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Let $X$ be the collection of all sequences of positive integers. If $x=(n_j)_{j=1}^\infty$ and $y=(m_j)_{j=1}^\infty$ are two elements of $X$, set

$$k(x,y)=\inf\{j:n_j\neq m_j\}$$ and

$$d(x,y)= \begin{cases} 0 & \text{if $x=y$} \\ \frac{1}{k(x,y)} & \text{if $x \neq y$} \end{cases}$$

We know that $d$ is a metric on $X$. Now, I must prove that the metric space $(X,d)$ is complete.

By definition, a metric space $(X,d)$ is complete if every Cauchy sequence in $X$ is convergent. On the real line, this is trivial, but I have trouble applying the concept to metric spaces. We know that a sequence is Cauchy if: $$(\forall \epsilon>0)(\exists N>0)(\forall m,n \geq N)(d(x_m,x_n)<\epsilon)$$ A Cauchy sequence also has the following properties:

  1. If a sequence $(x_n)$ converges, then it is Cauchy.
  2. Every Cauchy sequence is bounded: for all $a \in X$, there exists $C_a>0$ such that $d(a,x_n)<C_a$ for all $n$.
  3. If a Cauchy sequence $(x_n)$ has a converging subsequence $(x_{n_k})$ such that $\lim_{k \to \infty}x_{n_k}=x$, then $(x_n)$ converges to $x$.

Here is my attempt thus far, although my reasoning feels wrong. Let $(x_n)_{n=1}^\infty$ be any Cauchy sequence in $X$. Take $\epsilon=\frac12$. Let $N$ be such that for $n,m \geq N$, we have $d(x_n,x_m)<\frac12$. So, $x_n=x_m$ for all $n,m \geq N$ and $x_n=x_N$ for $n \geq N$. Thus, $x_n$ is eventually constant and hence convergent, which proves that the metric space is complete.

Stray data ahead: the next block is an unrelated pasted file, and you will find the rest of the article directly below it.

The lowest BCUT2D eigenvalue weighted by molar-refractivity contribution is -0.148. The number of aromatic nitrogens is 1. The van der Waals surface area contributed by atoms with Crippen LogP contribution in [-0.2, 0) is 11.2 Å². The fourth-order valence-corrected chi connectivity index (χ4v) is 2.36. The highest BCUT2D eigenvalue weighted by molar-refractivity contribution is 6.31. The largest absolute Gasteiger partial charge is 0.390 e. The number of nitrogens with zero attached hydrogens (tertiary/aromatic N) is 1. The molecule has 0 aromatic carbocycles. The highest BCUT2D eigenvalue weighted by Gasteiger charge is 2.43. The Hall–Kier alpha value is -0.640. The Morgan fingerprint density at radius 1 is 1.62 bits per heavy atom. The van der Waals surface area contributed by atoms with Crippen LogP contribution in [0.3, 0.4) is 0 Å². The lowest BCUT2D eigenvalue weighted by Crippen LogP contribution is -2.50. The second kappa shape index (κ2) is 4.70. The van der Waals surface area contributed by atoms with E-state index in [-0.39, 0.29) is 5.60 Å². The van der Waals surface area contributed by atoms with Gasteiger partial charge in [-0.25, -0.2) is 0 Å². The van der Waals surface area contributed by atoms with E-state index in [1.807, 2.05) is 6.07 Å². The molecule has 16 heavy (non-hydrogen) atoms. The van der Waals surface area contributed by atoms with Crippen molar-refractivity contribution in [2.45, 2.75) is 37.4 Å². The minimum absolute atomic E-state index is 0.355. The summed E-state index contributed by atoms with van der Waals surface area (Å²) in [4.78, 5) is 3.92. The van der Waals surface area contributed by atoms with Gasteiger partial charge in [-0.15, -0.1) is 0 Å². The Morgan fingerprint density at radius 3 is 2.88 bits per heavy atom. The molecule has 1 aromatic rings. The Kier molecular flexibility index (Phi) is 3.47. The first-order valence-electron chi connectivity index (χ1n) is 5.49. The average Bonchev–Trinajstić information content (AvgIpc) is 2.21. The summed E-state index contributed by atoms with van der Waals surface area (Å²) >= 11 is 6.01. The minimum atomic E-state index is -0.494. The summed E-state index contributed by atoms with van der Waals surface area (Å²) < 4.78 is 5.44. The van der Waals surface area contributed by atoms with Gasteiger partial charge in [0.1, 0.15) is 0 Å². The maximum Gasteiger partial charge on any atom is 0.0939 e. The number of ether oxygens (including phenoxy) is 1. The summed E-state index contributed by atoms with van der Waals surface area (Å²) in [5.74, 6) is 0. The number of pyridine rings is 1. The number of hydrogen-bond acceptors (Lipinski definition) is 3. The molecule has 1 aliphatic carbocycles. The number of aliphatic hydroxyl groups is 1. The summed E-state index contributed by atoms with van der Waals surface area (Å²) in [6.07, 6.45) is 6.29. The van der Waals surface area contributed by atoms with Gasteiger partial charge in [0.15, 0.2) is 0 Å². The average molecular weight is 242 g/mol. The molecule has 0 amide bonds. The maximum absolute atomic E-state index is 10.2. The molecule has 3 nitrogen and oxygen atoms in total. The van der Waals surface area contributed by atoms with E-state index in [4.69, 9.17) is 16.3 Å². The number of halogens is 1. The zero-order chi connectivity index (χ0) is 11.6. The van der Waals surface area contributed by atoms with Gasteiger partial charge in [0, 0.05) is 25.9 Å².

Any corrections or help on how to prove this would be appreciated. Thank you!

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    $\begingroup$ There is something not right with your argument. Let $x_m$ be the sequence having all $1$ except for the $m$th spot in which it has $2$. Then for any $m \neq n$, $d(x_n,x_m) = 1/\min(m,n)$ so it is certainly Cauchy (and it does converge to the all ones sequence), but notice that $x_m \neq x_n$ ever. $\endgroup$ – Suugaku Feb 21 '15 at 23:09
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You must use the full power of the $\forall\epsilon>0$ in the definition of being Cauchy. So, take $\epsilon=\frac{1}{n}$. Then, for $r,s>N(n)$, $d(x_r,x_s)<\frac{1}{n}$. This implies that $x_r,x_s$ are equal for all terms up to $n$. Define $x$ to have the term $x(n)$ equal to the $n$-th common entry of any such $x_r, x_s$.

Now you can show that the sequence (of sequences) $x_r$ converges to $x$. In fact, for $\epsilon>0$ there is $n$ such that $\epsilon>1/n$ then take $N(\epsilon)$ from the definition of Cauchy and we see that if $r>N(\epsilon)$ then $x_r$ and $x$ coincide up to the $n$-th term. Therefore their distance is smaller than $1/n<\epsilon$.

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